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  • Outcomes of bone marrow mononuclear cell transplantation combined with interventional education for autism spectrum disorder. Stem cells translational medicine Nguyen Thanh, L., Nguyen, H., Ngo, M. D., Bui, V. A., Dam, P. T., Bui, H. T., Ngo, D. V., Tran, K. T., Dang, T. T., Duong, B. D., Nguyen, P. A., Forsyth, N., Heke, M. 2020


    The aim of this study was to evaluate the safety and efficacy of autologous bone marrow mononuclear cell transplantation combined with educational intervention for children with autism spectrum disorder. An open-label clinical trial was performed from July 2017 to August 2019 at Vinmec International Hospital, Hanoi, Vietnam. Thirty children who fulfilled the autism criteria of the Diagnostic and Statistical Manual of Mental Disorders, Fifth Edition, and had Childhood Autism Rating Scale (CARS) scores >37 were selected. Bone marrow was harvested by anterior iliac crest puncture under general anesthesia. The volume collected was as follows: 8 mL/kg for patients under 10 kg (80mL+[body weight in kg-10]*7 mL) for patients above 10 kg. Mononuclear cells were isolated with a Ficoll gradient and then infused intrathecally. The same procedure was repeated 6 months later. After the first transplantation, all patients underwent 8weeks of educational intervention based on the Early Start Denver Model. There were no severe adverse events associated with transplantation. The severity of autism spectrum disorder (ASD) was significantly reduced, with the median CARS score decreasing from 50 (range 40-55.5) to 46.5 (range 33.5-53.5) (P<.05). Adaptive capacity increased, with the median Vineland Adaptive Behavior Scales score rising from 53.5 to 60.5. Social communication, language, and daily skills improved markedly within 18months after transplantation. Conversely, repetitive behaviors and hyperactivity decreased remarkably. Autologous bone marrow mononuclear cell transplantation in combination with behavioral intervention was safe and well tolerated in children with ASD (Trial registration: identifier: NCT03225651).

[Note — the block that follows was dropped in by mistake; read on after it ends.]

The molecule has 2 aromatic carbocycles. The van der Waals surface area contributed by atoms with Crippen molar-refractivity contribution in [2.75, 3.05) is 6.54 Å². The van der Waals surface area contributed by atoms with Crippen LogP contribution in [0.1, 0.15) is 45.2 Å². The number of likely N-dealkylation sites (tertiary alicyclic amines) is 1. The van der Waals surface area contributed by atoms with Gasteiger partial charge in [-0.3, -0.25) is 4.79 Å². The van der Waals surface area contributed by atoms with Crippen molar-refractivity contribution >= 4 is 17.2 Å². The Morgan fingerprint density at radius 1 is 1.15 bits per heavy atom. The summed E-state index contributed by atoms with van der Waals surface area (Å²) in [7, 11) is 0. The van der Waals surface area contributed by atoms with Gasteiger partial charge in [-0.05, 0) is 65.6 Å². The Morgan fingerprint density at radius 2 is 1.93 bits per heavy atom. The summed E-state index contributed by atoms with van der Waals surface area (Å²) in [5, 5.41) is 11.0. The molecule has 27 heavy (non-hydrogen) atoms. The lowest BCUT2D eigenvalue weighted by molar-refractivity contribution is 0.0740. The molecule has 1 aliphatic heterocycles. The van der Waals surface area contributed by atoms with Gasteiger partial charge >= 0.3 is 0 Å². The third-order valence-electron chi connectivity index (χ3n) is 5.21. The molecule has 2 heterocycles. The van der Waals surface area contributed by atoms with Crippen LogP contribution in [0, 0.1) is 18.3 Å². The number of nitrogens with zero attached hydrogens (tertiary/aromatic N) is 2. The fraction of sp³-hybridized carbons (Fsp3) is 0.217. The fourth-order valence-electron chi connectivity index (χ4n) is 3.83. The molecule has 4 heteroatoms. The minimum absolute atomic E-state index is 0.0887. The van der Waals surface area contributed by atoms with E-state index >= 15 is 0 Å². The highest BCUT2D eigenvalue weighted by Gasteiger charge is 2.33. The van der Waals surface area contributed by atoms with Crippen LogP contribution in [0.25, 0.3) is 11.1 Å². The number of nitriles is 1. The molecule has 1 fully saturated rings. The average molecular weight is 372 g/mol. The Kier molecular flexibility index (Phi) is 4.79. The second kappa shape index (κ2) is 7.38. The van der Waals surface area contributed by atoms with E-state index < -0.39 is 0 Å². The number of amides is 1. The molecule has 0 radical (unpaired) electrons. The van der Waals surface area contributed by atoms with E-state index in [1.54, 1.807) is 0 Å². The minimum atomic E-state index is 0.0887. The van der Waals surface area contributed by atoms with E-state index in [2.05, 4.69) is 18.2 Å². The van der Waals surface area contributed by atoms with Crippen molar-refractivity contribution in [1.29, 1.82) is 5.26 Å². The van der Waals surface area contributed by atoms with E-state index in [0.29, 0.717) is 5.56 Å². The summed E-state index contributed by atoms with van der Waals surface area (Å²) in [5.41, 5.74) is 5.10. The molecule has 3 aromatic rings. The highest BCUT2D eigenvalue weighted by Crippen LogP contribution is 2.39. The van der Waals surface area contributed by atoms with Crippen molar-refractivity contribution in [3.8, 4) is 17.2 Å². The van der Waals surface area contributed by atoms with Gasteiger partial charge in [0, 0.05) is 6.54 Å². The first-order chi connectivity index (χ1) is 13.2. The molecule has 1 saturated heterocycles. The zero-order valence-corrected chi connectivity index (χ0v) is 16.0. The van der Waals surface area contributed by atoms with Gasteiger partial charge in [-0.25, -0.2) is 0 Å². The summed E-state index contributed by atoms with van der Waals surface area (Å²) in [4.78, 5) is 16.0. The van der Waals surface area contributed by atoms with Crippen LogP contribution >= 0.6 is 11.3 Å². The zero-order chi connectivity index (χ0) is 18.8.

View details for DOI 10.1002/sctm.20-0102

    View details for PubMedID 32902182